It’s been 25 years since hitting bottom and 10 years since a serious depressive episode, but our columnist doesn’t take recovery for granted.
By Micheal Rafferty
Ah, spring! The season of rebirth and renewal, new beginnings, weddings and graduations. The magnolia blossoms are out and the sun is up longer. The Red Sox season is under way along with it perennial promise of hope. It can make a fellow giddy with optimism.
But giddiness is ephemeral and optimism is a fragile thing. For my part, the crescendo of spring has an undercurrent of dread, washing me toward another anniversary of The Worst Day of My Entire Life (So Far).
This year is a bit special. I am marking the 25th anniversary of my Worst Day (So Far). That memorable event took place on June 20, 1992, but it did not start when I got up that morning. It actually started the preceding September when I began a downward spiral that just picked up speed along the way. Nine months. Kind of like a pregnancy—if you are Mia Farrow carrying Rosemary’s baby.
There is a fairly complicated narrative leading up to that due date. By the time the Worst Day arrived, I was convinced that I was a total failure at, well, everything. I was certain that I would be homeless by Christmas, sleeping under bridges. Long story short, I crashed into the bottom of a hole.
As I usually tell it, I stop at this point to say, “And that’s the good news.” When you are at the bottom, there is nowhere to go but up, right?
Well, if it is a round hole, you can go in circles. Or you might be able to dig even deeper. That’s why I always include the parenthetical “so far” in describing the experience. The Irish are a skeptical people and we never, ever say that things can’t get any worse.
But that is not what happened to me on The Worst Day of My Entire Life (So Far).
Someone threw a rope down to me. And then that someone told me to climb up the damn rope or else. “Else” meant that she was going to climb down the damn rope and proceed to demonstrate exactly how my day could indeed get worse.
Someone threw a rope down to me. And then that someone told me to climb up the damn rope or else.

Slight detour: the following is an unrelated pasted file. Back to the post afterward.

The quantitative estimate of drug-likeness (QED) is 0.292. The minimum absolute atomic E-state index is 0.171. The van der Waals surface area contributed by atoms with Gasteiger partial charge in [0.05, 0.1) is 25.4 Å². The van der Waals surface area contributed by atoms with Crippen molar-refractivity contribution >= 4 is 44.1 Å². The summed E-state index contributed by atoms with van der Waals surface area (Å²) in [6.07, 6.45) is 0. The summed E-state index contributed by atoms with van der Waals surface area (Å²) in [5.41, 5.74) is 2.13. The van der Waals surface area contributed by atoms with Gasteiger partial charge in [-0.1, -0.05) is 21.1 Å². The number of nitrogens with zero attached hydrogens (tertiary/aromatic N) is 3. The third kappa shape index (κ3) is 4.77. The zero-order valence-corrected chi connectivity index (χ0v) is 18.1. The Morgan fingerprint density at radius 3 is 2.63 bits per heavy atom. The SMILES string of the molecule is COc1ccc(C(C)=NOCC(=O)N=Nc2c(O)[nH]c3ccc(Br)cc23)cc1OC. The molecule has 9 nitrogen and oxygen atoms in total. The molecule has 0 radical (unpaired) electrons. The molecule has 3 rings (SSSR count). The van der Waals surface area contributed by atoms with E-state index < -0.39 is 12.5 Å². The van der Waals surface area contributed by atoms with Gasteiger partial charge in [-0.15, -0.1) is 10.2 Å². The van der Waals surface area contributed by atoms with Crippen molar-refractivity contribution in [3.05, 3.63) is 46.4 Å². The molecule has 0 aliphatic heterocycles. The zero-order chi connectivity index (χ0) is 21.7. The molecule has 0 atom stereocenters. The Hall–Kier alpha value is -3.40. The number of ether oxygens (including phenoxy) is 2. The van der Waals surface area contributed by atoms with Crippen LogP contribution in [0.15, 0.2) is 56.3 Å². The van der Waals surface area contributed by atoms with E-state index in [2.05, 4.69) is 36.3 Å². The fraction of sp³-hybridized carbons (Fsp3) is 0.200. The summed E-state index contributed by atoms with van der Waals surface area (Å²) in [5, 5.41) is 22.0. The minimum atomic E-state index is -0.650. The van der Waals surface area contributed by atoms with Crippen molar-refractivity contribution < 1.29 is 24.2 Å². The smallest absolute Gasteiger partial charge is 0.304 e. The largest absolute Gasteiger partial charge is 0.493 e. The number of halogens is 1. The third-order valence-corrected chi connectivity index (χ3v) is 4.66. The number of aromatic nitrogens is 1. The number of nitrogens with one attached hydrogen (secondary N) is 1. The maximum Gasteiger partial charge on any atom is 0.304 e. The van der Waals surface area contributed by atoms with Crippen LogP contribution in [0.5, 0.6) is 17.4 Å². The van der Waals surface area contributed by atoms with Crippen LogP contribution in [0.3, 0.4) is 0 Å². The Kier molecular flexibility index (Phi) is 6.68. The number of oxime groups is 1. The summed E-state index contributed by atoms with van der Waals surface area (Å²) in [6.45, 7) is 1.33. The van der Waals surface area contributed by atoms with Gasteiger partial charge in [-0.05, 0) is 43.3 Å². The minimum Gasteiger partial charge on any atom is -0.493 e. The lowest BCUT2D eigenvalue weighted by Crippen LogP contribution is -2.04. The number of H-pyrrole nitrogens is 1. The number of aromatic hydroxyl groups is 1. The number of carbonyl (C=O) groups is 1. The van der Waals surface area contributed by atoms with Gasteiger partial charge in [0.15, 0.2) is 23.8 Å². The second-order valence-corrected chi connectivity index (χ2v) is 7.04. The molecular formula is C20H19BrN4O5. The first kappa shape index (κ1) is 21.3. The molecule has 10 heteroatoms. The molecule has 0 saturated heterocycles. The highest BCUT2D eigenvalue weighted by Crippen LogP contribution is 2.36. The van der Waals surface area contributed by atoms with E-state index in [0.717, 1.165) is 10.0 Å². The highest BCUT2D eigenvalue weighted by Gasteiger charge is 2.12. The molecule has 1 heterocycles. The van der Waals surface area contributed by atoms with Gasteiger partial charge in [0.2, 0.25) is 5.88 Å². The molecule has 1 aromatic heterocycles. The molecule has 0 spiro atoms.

That person was my wife. I don’t often say this—it’s another Irish thing, the one about not getting all sentimental—and I have never put it in writing before, but she saved my life that day. Literally. Please don’t tell her I said that.
There was still the chore of climbing up the damn rope, and it was not a smooth climb. Backsliding took place all through the summer and much of the autumn. The milestones seemed incremental. Still, Christmas came and went without me bivouacking under any bridges.
As I said, my usual telling of this story pivots on the point of relativity. If you have hit absolute bottom, I’ll say, then nothing else will seem as bad. There is comfort there and, if that absolute bottom was 25 years ago, there is a measure of resilience to be noted. Celebration, maybe. I might even consider it a kind of survival.
You knew there would be a “but,” right? Surely the “so far” disclaimer tipped you off. For many, depression never really goes away and, yes, things really can get worse.
The difference between my Worst Day and now is that I have learned a few things. I am still learning things. You might be thinking that, after 25 years, I am a slow learner, but there is no final exam in self-awareness.
You might be thinking that, after 25 years, I am a slow learner, but there is no final exam in self-awareness.
I know, for example, that when my heartbeat feels like a race car revved in neutral, then something is not “normal.” I know when my brain is racing even faster than my heart that something needs to slow down.
As of this writing, it has been 10 years since my last serious depression. That statement makes me think of a scene from Deepwater Horizon, the movie about the worst oil well disaster in U.S. history (say it with me now: “so far”). Just as the oil rig is about to blow, we see a sign celebrating “237 days without an accident.”
Clinical depression is a chronic disease. It is important to understand that. If you can count the time since your own hitting bottom in years, not days, you are fortunate. And if you know someone with a damn long rope, you are blessed.
Printed as “Lifelong Learning”, Spring 2017
via Esperanza – Hope To Cope
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